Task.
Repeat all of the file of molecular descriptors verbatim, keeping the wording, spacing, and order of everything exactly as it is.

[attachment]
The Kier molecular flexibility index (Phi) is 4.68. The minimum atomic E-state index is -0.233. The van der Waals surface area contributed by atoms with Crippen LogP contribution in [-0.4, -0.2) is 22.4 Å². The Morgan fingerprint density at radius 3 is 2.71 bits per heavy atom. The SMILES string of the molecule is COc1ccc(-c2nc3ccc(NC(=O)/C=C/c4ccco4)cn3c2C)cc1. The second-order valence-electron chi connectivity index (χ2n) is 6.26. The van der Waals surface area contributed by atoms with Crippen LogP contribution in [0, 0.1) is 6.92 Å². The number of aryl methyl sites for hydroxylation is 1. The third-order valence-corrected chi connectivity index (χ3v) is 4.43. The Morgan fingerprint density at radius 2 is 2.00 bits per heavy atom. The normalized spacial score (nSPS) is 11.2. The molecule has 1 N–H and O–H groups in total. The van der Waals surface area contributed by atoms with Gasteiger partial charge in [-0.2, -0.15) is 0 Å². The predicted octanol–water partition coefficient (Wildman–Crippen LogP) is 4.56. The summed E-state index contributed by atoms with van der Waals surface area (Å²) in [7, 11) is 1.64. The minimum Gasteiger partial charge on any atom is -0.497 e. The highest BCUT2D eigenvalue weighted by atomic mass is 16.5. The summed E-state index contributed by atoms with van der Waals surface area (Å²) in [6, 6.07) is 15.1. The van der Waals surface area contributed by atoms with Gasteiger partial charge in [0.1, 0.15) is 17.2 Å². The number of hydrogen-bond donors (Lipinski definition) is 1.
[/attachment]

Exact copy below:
The Kier molecular flexibility index (Phi) is 4.68. The minimum atomic E-state index is -0.233. The van der Waals surface area contributed by atoms with Crippen LogP contribution in [-0.4, -0.2) is 22.4 Å². The Morgan fingerprint density at radius 3 is 2.71 bits per heavy atom. The SMILES string of the molecule is COc1ccc(-c2nc3ccc(NC(=O)/C=C/c4ccco4)cn3c2C)cc1. The second-order valence-electron chi connectivity index (χ2n) is 6.26. The van der Waals surface area contributed by atoms with Crippen LogP contribution in [0, 0.1) is 6.92 Å². The number of aryl methyl sites for hydroxylation is 1. The third-order valence-corrected chi connectivity index (χ3v) is 4.43. The Morgan fingerprint density at radius 2 is 2.00 bits per heavy atom. The normalized spacial score (nSPS) is 11.2. The molecule has 1 N–H and O–H groups in total. The van der Waals surface area contributed by atoms with Gasteiger partial charge in [-0.2, -0.15) is 0 Å². The predicted octanol–water partition coefficient (Wildman–Crippen LogP) is 4.56. The summed E-state index contributed by atoms with van der Waals surface area (Å²) in [7, 11) is 1.64. The minimum Gasteiger partial charge on any atom is -0.497 e. The highest BCUT2D eigenvalue weighted by atomic mass is 16.5. The summed E-state index contributed by atoms with van der Waals surface area (Å²) in [6, 6.07) is 15.1. The van der Waals surface area contributed by atoms with Gasteiger partial charge in [0.1, 0.15) is 17.2 Å². The number of hydrogen-bond donors (Lipinski definition) is 1.